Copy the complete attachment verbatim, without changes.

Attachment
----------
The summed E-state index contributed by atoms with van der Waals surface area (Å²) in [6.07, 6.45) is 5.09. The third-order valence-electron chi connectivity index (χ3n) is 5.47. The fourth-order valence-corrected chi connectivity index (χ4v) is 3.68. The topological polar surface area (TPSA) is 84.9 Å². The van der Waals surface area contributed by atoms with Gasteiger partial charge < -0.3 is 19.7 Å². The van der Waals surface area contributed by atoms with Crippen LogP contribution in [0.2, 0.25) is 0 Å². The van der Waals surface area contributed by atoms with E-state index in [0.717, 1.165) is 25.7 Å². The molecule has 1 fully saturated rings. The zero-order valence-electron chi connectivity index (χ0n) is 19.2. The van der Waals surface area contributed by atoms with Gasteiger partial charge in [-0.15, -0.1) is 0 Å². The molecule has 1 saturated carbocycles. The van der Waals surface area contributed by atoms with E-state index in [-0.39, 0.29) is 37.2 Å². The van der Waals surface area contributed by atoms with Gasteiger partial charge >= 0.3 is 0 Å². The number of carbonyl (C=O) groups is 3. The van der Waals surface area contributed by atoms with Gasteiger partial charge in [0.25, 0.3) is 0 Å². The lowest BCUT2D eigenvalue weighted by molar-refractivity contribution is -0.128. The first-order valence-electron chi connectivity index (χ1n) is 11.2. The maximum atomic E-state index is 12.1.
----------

The summed E-state index contributed by atoms with van der Waals surface area (Å²) in [6.07, 6.45) is 5.09. The third-order valence-electron chi connectivity index (χ3n) is 5.47. The fourth-order valence-corrected chi connectivity index (χ4v) is 3.68. The topological polar surface area (TPSA) is 84.9 Å². The van der Waals surface area contributed by atoms with Gasteiger partial charge < -0.3 is 19.7 Å². The van der Waals surface area contributed by atoms with Crippen LogP contribution in [0.2, 0.25) is 0 Å². The van der Waals surface area contributed by atoms with E-state index in [0.717, 1.165) is 25.7 Å². The molecule has 1 fully saturated rings. The zero-order valence-electron chi connectivity index (χ0n) is 19.2. The van der Waals surface area contributed by atoms with Gasteiger partial charge in [-0.15, -0.1) is 0 Å². The molecule has 1 saturated carbocycles. The van der Waals surface area contributed by atoms with E-state index in [-0.39, 0.29) is 37.2 Å². The van der Waals surface area contributed by atoms with Gasteiger partial charge >= 0.3 is 0 Å². The number of carbonyl (C=O) groups is 3. The van der Waals surface area contributed by atoms with Gasteiger partial charge in [0.25, 0.3) is 0 Å². The lowest BCUT2D eigenvalue weighted by molar-refractivity contribution is -0.128. The first-order valence-electron chi connectivity index (χ1n) is 11.2. The maximum atomic E-state index is 12.1.